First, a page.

I think it’s very important to save a config of a good setup. Firstly it’s a great reference if you ever need to go back and refer to things, secondly it’s a great way to show what you did was actually correct and that you did configure things correctly from the start!
There is a handy tool provided within ONTAP to do entire config dumps, compares and restores. This is limited to the filers base configuration and doesn’t necessarily include areas like volume setup.
config clone <filer> <remote_user>
config diff [-o <output_file>] <config_file1> [ <config_file2> ]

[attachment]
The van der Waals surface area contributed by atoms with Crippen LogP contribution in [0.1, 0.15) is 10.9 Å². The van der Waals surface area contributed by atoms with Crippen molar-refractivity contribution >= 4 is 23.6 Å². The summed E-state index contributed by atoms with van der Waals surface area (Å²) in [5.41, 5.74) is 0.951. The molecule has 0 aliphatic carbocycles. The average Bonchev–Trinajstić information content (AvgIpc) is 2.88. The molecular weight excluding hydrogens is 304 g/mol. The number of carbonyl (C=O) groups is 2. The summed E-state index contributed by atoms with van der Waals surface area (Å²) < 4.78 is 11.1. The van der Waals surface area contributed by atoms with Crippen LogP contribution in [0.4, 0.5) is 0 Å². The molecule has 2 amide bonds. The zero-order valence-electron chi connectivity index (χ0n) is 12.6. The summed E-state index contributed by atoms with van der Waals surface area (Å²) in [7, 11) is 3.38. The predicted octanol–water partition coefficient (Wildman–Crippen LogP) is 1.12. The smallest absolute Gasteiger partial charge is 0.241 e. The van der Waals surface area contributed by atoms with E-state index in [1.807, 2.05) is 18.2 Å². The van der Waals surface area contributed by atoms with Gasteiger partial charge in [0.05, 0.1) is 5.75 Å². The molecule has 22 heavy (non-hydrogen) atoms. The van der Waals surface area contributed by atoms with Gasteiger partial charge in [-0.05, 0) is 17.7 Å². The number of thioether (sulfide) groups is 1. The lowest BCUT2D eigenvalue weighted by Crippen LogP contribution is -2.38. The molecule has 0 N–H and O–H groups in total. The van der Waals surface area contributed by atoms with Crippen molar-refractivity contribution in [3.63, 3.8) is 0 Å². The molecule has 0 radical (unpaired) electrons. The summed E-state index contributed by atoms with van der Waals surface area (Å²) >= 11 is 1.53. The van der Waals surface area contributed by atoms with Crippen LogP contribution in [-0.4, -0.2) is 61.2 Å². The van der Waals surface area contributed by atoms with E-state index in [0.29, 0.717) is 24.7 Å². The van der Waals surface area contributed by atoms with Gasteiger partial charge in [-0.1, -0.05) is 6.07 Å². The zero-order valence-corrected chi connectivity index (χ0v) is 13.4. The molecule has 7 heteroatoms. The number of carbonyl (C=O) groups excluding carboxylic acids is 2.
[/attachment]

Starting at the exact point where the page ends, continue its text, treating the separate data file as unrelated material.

config dump [-f] [-v] <config_file>
config restore [-v] <config_file>
The command is very simple and straight forward. You start by dumping out the configuration from the filer. This automatically goes into /etc/configs. From here you can then clone the config if needed, or compare (diff) the config. Running diff is a very good way of comparing a config between 2 points in time, if you aren’t sure what has changed, or even if you are comparing a filer upgrade and you copy the config files between the 2 systems (checkout [cref netapp-file-copy]). And finally you can also use the restore feature, although this would probably require a reboot, and may have a knockon affect to what may or may not be required in various other config files within /etc.
Overall a very useful command. I use this most for taking backups of filer configs and comparing them between similar systems (for instance primary and DR), or even comparing configs over time.